When I thirsted for a self beneath the billboard for the Powerball. When the beige powder fell from my skin onto the napkin with the water from my eyes. When the scrawny bird of unknown name hopped closer to see if I was food. This was when I noticed your intrusion. Why have you banished me to your outer space, where the PODs Moving and Storage truck rumbles by oblivious to the moat of air I carried here to a bench too early on a Saturday because I have nowhere to sleep because I sleep not, no matter where. Some alive thing quakes beneath the thin crust of this minor planet: it takes bodies away, brings more, nothing personal, not a hell, just vibrations and then nearly still. The basketball game is over, just about 8 o’clock of a morning. The men from India wait on the corner to start a job. The parked movie trucks pretend everything is planned out: cameras ready for the stars to emerge from their trailers. The basketball game isn’t over; the tall men only paused to shout at each other. If the universe is a collection of overlapping patches, then you are ripping at the seams. Police officer after police officer ambles through the empty corner where the Indian men used to be. I climb out of the threadbare version of my sorrow and turn the knob. The inside is cool, so I enter.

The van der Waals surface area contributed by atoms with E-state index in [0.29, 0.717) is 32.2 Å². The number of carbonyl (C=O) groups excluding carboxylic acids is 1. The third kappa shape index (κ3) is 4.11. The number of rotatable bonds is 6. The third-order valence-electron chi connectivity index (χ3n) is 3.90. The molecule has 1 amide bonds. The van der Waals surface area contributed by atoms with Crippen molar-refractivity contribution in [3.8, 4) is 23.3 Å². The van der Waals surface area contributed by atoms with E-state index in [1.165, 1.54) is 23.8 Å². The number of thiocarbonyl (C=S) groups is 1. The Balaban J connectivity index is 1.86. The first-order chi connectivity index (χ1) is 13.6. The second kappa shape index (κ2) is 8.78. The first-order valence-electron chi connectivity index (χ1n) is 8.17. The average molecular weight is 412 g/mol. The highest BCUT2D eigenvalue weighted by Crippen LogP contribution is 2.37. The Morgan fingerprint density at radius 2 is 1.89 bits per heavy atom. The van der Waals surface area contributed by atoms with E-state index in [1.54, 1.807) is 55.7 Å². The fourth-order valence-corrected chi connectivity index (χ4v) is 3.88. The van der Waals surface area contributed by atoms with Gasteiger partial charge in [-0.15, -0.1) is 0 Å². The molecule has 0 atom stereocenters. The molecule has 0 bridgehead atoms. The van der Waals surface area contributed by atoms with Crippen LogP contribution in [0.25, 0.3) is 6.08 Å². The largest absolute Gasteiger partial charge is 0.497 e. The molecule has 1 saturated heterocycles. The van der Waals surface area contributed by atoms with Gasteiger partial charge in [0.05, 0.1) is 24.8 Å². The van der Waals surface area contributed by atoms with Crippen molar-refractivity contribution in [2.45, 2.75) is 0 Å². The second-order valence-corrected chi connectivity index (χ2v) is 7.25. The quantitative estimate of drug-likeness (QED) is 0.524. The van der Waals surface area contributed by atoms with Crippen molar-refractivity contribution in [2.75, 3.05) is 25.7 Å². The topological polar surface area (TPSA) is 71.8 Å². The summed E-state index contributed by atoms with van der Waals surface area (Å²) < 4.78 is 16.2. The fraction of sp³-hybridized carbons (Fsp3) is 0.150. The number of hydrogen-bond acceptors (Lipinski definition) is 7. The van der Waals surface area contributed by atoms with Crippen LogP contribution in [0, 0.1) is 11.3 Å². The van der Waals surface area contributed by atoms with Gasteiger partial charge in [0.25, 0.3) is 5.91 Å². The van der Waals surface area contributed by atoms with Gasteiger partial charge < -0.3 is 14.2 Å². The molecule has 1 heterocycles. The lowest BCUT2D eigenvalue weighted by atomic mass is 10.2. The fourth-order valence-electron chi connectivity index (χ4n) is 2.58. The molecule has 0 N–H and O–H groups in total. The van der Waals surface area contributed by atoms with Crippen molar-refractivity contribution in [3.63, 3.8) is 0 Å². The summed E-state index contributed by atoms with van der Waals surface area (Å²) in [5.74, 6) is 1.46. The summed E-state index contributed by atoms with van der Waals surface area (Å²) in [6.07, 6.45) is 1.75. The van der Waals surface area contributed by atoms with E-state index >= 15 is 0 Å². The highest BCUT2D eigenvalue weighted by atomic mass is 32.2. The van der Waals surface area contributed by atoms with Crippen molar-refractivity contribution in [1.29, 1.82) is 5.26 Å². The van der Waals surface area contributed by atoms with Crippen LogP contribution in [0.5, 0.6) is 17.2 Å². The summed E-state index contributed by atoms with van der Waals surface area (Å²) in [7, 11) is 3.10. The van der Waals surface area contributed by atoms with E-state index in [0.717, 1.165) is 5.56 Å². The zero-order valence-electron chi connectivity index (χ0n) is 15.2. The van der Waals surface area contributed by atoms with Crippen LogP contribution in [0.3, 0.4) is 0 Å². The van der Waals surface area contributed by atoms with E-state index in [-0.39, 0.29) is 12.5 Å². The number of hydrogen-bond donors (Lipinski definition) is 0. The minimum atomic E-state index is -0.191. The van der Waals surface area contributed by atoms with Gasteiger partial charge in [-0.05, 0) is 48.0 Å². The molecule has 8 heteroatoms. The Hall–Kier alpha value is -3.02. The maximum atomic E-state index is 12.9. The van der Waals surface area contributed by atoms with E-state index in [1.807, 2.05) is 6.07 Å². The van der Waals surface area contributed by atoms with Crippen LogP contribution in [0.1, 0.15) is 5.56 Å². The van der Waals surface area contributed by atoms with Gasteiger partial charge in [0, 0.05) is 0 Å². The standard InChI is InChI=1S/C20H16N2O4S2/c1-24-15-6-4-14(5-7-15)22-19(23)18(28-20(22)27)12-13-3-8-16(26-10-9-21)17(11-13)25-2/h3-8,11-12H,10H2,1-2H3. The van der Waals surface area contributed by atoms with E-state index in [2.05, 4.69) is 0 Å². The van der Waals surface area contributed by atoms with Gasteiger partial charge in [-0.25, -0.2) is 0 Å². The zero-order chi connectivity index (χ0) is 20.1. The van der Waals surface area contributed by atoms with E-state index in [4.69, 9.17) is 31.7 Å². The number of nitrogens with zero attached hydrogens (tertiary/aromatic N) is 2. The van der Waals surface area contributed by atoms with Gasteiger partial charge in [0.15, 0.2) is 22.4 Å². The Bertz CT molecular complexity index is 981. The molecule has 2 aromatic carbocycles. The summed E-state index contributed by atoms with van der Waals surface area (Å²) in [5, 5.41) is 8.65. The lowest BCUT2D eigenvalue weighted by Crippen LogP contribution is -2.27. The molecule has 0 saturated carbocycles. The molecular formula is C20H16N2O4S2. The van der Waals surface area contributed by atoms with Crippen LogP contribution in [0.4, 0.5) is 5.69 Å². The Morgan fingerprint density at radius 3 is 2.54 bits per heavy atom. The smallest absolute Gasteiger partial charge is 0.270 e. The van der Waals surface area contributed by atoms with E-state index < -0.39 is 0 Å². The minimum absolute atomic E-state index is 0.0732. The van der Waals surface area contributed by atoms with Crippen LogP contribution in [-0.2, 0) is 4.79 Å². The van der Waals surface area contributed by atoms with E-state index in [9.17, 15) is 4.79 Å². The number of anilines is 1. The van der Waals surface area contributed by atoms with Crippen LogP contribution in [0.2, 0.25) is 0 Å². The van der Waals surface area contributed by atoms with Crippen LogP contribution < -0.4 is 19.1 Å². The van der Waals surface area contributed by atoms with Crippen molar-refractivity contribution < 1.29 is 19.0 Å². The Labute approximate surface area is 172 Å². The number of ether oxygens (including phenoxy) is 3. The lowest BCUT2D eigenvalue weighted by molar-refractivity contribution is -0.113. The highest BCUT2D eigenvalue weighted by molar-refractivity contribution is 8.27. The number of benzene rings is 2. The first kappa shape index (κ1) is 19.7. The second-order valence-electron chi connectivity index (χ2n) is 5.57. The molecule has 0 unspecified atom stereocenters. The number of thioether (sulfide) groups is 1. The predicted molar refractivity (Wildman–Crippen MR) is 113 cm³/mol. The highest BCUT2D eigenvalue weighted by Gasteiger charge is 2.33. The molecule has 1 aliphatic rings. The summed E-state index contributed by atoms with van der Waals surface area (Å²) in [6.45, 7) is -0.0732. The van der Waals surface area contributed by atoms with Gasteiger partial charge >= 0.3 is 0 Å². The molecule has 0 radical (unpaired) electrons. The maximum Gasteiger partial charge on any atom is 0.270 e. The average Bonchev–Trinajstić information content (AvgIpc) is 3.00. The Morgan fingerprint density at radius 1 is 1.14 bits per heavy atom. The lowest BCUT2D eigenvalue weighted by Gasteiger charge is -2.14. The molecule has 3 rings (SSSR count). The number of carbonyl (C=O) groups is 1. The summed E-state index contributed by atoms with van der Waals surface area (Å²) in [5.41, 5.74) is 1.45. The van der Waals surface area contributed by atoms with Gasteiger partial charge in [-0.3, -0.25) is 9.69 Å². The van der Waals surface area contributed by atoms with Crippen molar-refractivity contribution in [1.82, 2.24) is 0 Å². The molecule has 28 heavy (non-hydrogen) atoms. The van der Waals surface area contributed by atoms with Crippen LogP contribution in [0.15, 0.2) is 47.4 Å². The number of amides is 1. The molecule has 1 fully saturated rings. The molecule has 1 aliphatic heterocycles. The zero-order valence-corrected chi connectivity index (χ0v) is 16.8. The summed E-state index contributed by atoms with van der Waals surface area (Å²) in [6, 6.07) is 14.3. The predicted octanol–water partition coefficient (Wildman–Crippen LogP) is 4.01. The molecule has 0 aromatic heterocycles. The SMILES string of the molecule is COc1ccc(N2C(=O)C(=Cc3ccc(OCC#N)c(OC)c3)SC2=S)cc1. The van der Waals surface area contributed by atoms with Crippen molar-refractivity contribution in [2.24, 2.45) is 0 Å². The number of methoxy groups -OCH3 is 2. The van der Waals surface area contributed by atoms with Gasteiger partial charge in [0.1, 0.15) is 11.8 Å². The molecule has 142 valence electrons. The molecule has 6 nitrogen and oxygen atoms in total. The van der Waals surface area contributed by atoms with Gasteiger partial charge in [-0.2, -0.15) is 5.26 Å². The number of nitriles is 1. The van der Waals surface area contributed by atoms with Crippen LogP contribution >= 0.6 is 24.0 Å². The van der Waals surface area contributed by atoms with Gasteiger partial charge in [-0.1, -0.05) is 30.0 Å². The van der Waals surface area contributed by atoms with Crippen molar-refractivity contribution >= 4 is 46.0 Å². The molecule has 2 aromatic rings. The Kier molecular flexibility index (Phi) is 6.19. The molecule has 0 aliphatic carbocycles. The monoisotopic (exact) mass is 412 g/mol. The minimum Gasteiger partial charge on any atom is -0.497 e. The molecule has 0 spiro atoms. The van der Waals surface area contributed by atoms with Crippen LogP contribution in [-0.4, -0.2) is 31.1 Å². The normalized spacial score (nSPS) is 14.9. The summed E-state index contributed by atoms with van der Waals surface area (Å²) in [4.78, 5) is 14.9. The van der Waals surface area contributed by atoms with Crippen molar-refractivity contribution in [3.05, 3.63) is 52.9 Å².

BIO: Suzanne Wise lives in Brooklyn and works in Manhattan at the poetry library and literary center Poets House.